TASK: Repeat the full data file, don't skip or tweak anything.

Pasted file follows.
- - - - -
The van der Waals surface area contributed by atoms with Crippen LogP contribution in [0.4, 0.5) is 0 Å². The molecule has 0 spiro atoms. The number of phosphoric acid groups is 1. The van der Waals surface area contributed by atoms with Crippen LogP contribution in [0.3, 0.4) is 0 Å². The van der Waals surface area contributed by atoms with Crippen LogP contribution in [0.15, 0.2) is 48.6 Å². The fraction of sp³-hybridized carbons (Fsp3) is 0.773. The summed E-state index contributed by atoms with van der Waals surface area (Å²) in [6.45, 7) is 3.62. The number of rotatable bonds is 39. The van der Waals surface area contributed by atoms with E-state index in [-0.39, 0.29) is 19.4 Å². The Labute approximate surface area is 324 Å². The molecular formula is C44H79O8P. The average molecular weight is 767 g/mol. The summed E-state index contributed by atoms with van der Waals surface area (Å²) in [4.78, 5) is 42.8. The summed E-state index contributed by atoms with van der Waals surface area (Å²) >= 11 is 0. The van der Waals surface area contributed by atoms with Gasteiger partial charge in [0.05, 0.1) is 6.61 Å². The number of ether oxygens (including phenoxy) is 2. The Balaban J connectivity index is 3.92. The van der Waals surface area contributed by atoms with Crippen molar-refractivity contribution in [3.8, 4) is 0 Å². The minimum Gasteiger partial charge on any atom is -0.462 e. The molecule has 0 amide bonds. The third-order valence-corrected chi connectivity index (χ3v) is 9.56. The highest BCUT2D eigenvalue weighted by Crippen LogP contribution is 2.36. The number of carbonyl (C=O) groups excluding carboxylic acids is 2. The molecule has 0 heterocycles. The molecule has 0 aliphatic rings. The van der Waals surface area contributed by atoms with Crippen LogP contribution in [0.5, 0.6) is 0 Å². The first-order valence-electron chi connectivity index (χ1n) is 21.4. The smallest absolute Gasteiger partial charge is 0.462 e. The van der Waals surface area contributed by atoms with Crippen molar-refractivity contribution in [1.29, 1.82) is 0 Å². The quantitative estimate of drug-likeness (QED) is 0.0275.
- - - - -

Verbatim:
The van der Waals surface area contributed by atoms with Crippen LogP contribution in [0.4, 0.5) is 0 Å². The molecule has 0 spiro atoms. The number of phosphoric acid groups is 1. The van der Waals surface area contributed by atoms with Crippen LogP contribution in [0.3, 0.4) is 0 Å². The van der Waals surface area contributed by atoms with Crippen LogP contribution in [0.15, 0.2) is 48.6 Å². The fraction of sp³-hybridized carbons (Fsp3) is 0.773. The summed E-state index contributed by atoms with van der Waals surface area (Å²) in [6.45, 7) is 3.62. The number of rotatable bonds is 39. The van der Waals surface area contributed by atoms with E-state index in [-0.39, 0.29) is 19.4 Å². The Labute approximate surface area is 324 Å². The molecular formula is C44H79O8P. The average molecular weight is 767 g/mol. The summed E-state index contributed by atoms with van der Waals surface area (Å²) in [4.78, 5) is 42.8. The summed E-state index contributed by atoms with van der Waals surface area (Å²) >= 11 is 0. The van der Waals surface area contributed by atoms with Gasteiger partial charge in [0.05, 0.1) is 6.61 Å². The number of ether oxygens (including phenoxy) is 2. The Balaban J connectivity index is 3.92. The van der Waals surface area contributed by atoms with Crippen molar-refractivity contribution in [3.8, 4) is 0 Å². The minimum Gasteiger partial charge on any atom is -0.462 e. The molecule has 0 amide bonds. The third-order valence-corrected chi connectivity index (χ3v) is 9.56. The highest BCUT2D eigenvalue weighted by Crippen LogP contribution is 2.36. The number of carbonyl (C=O) groups excluding carboxylic acids is 2. The molecule has 0 heterocycles. The molecule has 0 aliphatic rings. The van der Waals surface area contributed by atoms with Crippen LogP contribution in [0.5, 0.6) is 0 Å². The first-order valence-electron chi connectivity index (χ1n) is 21.4. The smallest absolute Gasteiger partial charge is 0.462 e. The van der Waals surface area contributed by atoms with Crippen molar-refractivity contribution in [1.29, 1.82) is 0 Å². The quantitative estimate of drug-likeness (QED) is 0.0275.